Sixtyish sisters Patricia Anne and Mary Alice return for more wacky fun and adventure in their seventh mystery in this popular series from Agatha-winner George. Soon after returning home to Birmingham, Ala., from Christmas in Poland, Patricia Anne and Mary Alice agree to help their cousin Luke track down his wife of 40 years, Virginia, who's run off with a house painter-cum-preacher with the Salinger-esque name of Holden Crawford. They start their search at Crawford's Jesus is Our Life and Heaven Hereafter Church, where someone hits Luke over the head and the two sisters find the neatly laid out body of an unknown woman in a pew. While Luke is in the hospital, the renegade preacher turns up in Virginia's car, dead of a snakebite. Patricia Anne and Mary Alice, aided by the local sheriff, unearth plenty of signs of jealousy, blackmail and adultery as they strive to clear Virginia's name and get to the bottom of her disappearance. Hilarious dialogue and small details (pimento cheese sandwiches?!) enrich a plot that's spread thin over past events and secondary players. Some questions are left unresolved, while othersÄless important to the storyÄare addressed by a person who appears only in the final chapters. Despite a weak ending, the eccentric characters and southern flavor should endear the book to cozy readers. George has written another genuinely funny mystery, and fans will be glad to see many familiar faces from earlier escapades. (July) (c) Copyright PWxyz, LLC. All rights reserved

Library Journal Review

Petite Patricia Anne and hefty Mary Alice, series sister-sleuths in their sixties, hasten to the aid of their cousin Luke, whose wife has apparently run off with a painter. They search for the woman and discover a dead body in a "snake-handling" church; much-married Mary Alice meets and flirts with the investigating sheriff; police find the painter dead; and someone "hides" a rattlesnake in Mary Alice's car. Loads of excitement, then, accompanied by sisterly repartee, mostly humorous family complications and narrow escapes; light reading for most collections. (c) Copyright 2010. Library Journals LLC, a wholly owned subsidiary of Media Source, Inc. No redistribution permitted.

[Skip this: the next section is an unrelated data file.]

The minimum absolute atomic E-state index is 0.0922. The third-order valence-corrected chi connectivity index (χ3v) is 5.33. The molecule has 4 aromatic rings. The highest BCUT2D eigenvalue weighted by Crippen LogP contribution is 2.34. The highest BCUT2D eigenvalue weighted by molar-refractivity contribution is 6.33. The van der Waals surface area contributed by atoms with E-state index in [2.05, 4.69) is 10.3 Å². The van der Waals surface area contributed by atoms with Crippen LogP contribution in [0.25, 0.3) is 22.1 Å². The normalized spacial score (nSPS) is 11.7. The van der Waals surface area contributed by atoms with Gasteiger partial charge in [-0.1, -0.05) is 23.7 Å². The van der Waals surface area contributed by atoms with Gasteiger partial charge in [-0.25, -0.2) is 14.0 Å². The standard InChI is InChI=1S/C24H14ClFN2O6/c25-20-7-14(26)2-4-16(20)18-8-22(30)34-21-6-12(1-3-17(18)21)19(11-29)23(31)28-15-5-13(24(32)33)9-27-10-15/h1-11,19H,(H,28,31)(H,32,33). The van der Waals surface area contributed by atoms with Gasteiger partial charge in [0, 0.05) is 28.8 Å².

Murder Carries a Torch Chapter One "I'm telling you, Patricia Anne. Fred kissing the ground like he did was a little too much. Embarrassing." "He slipped." "Slipped, my foot. The man was on his hands and knees patting the concrete, saying, 'Thank God.' It's a wonder everybody didn't fall over him." I glanced around at my sister, Mary Alice, who was standing at my utility room door watching me put clothes in the washing machine. She had on a gray pants suit with a cream-colored turtleneck sweater and had already informed me that she was on her way to a luncheon. I was one of the ones who had nearly fallen over my husband Fred at the airport, but I still felt the need to defend him. "He hates to fly." "Well, I figured that out for myself about an hour out of Birmingham. Every time I spoke to him he growled. Did you hear those noises? Pure growls. And he didn't even chew the peanuts. He trashed them." Mary Alice chomped her teeth together. "Like that. Thank God I wasn't sitting next to him on the Concorde. You've earned your place in heaven living with that man for forty years." She paused. "Why are you spraying Windex around that shirt-sleeve cuff?" "Because I haven't had a chance to go to the store. This works as good as Spray 'n Wash." I put the shirt into the machine, closed the lid, and turned on the warm cycle. "How come you're not jet-lagged like I am?" I asked. "I feel like there's a weight on top of my head." Mary Alice moved from the doorway and I followed her into the kitchen and collapsed onto a chair. "I have more reserves than you do. More stored-up energy. You want some coffee?" I nodded that I did. She got two mugs, poured the coffee, and pushed the sugar toward me. "You see," she explained seriously, "it's simple. I'm slightly larger than you, and that little extra fat gives me more energy. If you would eat normally, you wouldn't be so tired." Little extra fat. Slightly larger. Ha. The woman is sixfeet tall and weighs two hundred fifty pounds. Admits to that. No telling what she really weighs. Especially after hitting every good restaurant in Warsaw, Poland, where we had been for the last two weeks spending Christmas with my newly married daughter Haley. And, believe me, there are some good restaurants there. "You probably lost weight in Warsaw," she continued. "I may have. All that walking." "And not eating." I poured milk into my coffee and watched it swirl around. No way I was going to get into this argument. Mary Alice has never believed that it's genetics that made me a foot shorter than she is and a size six petite. She swears it's lack of nutrition. "I had an E-mail from Haley this morning," I said. "She's missing us." "Well, of course she is. Nobody speaks English in Warsaw. Nobody. And there's not even so much as a Wal-Mart. just all those museums, old as the hills, and you have to ride those rickety streetcars to get anywhere, for heaven's sake." "I thought it was a beautiful city." "Well, you see, that's the difference in you and me, Mouse. I like things to move a little faster." "You mean like interstates?" "And better TV. Their Wheel of Fortune was pitiful." I sighed and let Mary Alice ramble on. Haley was very happy, and she and her new husband, Dr. Philip Nachman, considered it the opportunity of a lifetime to be spending the first few months of their married life in richly cultured Warsaw. "I'll say this, though." Mary Alice took a sip of her coffee. "Nephew seems to be making Haley happy." The "nephew" bit is going to take a little clarification. Mary Alice's second husband was also Philip Nachman. Haley's new husband is his nephew, named for his uncle. So Haley and Philip are Mary Alice's niece and nephew (Philip by marriage). The "nephew" is to keep from confusing him with the original Philip Nachman, dead and buried at Elmwood Cemetery beside Sister's other husbands long ago, but still alive (so she says) in her heart. Certainly in her bank account. Each of her three husbands left her richer than the preceding one. She leaned forward. "Don't you think so?" "What? That Haley's happy? Sure." "It's the Nachman genes." She stirred her coffee. "I almost asked Haley, but I decided not to." "Asked her what?" "Well, my Philip, when we were making love, just before he'd," Sister paused. "Well, he had this unusual thing he'd do." "What?" "He'd stop for a second and say, 'Lord, the saints are marching in.'" She smiled. I thought about this disclosure for a moment. "Somehow I don't think that's genetic, Sister." "Probably not. He did go to Tulane. But every time I hear that song I get misty-eyed. I wanted to have a New Orleans band play it at his funeral, strutting down the path at Elmwood with their umbrellas, but I wasn't sure it was kosher." "I wouldn't think so." Mary Alice looked into her coffee cup thoughtfully. "He was a lovely man, Mouse. Very much in touch with his inner child. No big alpha male hang-up like Fred has." "Alpha males don't kiss the ground when they get home..." Murder Carries a Torch . Copyright © by Anne George. Reprinted by permission of HarperCollins Publishers, Inc. All rights reserved. Available now wherever books are sold. Excerpted from Murder Carries a Torch by Anne George All rights reserved by the original copyright owners. Excerpts are provided for display purposes only and may not be reproduced, reprinted or distributed without the written permission of the publisher.